Scientific name: Cicuta douglasii (DC.) Coult. & Rose
Common name: Western waterhemlock
Description: Waterhemlock is a branching perennial that reaches a height of more than 6 feet. The swollen bases of the stems and the usually thick roots have horizontal chambers inside. These chambers exude a gummy and oily yellow juice when cut. The leaves are 5-14 inches long and pinnately divided. The lanceolate leaflets have sharp teeth on the margins. Flowers are small and white in flat-topped clusters. Fruits are small, flat, and round and are decorated with corky roundish ridges.
Occurrence: This member of the carrot family flowers between June and August and is widespread in the Western United States in marshes and wet low places.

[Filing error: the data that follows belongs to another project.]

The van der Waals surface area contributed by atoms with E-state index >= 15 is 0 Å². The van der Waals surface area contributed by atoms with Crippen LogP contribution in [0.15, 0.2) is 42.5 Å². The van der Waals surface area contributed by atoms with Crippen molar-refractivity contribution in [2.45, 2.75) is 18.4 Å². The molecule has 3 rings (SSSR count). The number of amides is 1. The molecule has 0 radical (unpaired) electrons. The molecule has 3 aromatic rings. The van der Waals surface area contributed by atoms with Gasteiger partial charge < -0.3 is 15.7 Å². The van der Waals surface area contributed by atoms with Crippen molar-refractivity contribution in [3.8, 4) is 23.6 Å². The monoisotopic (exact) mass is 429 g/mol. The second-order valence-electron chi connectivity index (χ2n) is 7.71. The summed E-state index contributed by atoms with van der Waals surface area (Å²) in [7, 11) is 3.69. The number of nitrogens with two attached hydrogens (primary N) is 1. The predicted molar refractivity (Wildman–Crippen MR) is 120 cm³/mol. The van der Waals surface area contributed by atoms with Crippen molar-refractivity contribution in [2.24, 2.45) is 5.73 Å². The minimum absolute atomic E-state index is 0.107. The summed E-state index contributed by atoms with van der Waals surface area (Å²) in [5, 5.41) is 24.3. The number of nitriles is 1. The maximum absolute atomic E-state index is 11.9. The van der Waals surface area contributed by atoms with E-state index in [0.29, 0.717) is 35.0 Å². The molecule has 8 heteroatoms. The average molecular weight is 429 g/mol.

Toxicity: Water hemlock contains a poisonous oily, yellow juice called cicutoxin that is found primarily in the fleshy, tuber-like roots, with lesser amounts in the parts above ground. The root is very poisonous; one mouthful is sufficient to kill an adult. Children have been poisoned by using the hollow stems for whistles or pea shooters. The plant sometimes is mistaken for wild artichoke or wild parsnip; death results from eating it.
Symptoms Cicutoxin acts directly on the central nervous system. Symptoms appear within 15 minutes to an hour and include violent convulsions, acute stomach pains, dilated pupils, elevated temperature, diarrhea, delirium, and death.
Related Species: Cicuta maculata L., also called waterhemlock or spotted cowbane, occurs mainly in the Eastern United States. This species often has a purple-mottled stem base. It is a biennial. The roots resemble small sweet potatoes and they smell like parsnips.